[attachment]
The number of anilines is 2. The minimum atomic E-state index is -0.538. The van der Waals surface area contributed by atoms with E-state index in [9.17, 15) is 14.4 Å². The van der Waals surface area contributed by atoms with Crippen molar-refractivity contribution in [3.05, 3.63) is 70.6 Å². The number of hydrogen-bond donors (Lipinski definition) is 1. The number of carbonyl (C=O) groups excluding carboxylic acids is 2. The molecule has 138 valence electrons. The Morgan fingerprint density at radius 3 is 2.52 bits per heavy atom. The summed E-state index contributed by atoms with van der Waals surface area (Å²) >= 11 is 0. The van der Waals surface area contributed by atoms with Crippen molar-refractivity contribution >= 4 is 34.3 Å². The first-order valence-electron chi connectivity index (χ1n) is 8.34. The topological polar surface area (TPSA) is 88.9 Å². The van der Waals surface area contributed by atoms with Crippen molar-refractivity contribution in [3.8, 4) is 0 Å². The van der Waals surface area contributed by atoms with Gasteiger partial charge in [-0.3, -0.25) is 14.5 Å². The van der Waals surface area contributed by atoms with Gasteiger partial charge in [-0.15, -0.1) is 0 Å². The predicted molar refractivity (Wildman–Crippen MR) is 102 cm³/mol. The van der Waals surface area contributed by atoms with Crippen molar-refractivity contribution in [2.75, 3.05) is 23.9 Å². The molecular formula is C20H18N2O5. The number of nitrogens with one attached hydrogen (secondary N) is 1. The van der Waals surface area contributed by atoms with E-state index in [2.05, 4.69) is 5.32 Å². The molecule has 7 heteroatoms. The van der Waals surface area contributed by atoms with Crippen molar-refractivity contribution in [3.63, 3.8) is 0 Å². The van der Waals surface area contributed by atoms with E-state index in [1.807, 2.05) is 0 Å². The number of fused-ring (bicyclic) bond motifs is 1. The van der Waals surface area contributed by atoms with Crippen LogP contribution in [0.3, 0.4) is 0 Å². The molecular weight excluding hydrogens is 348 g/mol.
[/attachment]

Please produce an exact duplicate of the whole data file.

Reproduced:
The number of anilines is 2. The minimum atomic E-state index is -0.538. The van der Waals surface area contributed by atoms with E-state index in [9.17, 15) is 14.4 Å². The van der Waals surface area contributed by atoms with Crippen molar-refractivity contribution in [3.05, 3.63) is 70.6 Å². The number of hydrogen-bond donors (Lipinski definition) is 1. The number of carbonyl (C=O) groups excluding carboxylic acids is 2. The molecule has 138 valence electrons. The Morgan fingerprint density at radius 3 is 2.52 bits per heavy atom. The summed E-state index contributed by atoms with van der Waals surface area (Å²) >= 11 is 0. The van der Waals surface area contributed by atoms with Crippen molar-refractivity contribution >= 4 is 34.3 Å². The first-order valence-electron chi connectivity index (χ1n) is 8.34. The topological polar surface area (TPSA) is 88.9 Å². The van der Waals surface area contributed by atoms with Crippen molar-refractivity contribution in [3.8, 4) is 0 Å². The van der Waals surface area contributed by atoms with Gasteiger partial charge in [-0.3, -0.25) is 14.5 Å². The van der Waals surface area contributed by atoms with Gasteiger partial charge in [-0.15, -0.1) is 0 Å². The predicted molar refractivity (Wildman–Crippen MR) is 102 cm³/mol. The van der Waals surface area contributed by atoms with Crippen molar-refractivity contribution in [2.75, 3.05) is 23.9 Å². The molecular formula is C20H18N2O5. The number of nitrogens with one attached hydrogen (secondary N) is 1. The van der Waals surface area contributed by atoms with E-state index in [2.05, 4.69) is 5.32 Å². The molecule has 7 heteroatoms. The van der Waals surface area contributed by atoms with Crippen molar-refractivity contribution in [3.63, 3.8) is 0 Å². The van der Waals surface area contributed by atoms with E-state index in [1.807, 2.05) is 0 Å². The number of fused-ring (bicyclic) bond motifs is 1. The van der Waals surface area contributed by atoms with Crippen LogP contribution in [0.3, 0.4) is 0 Å². The molecular weight excluding hydrogens is 348 g/mol.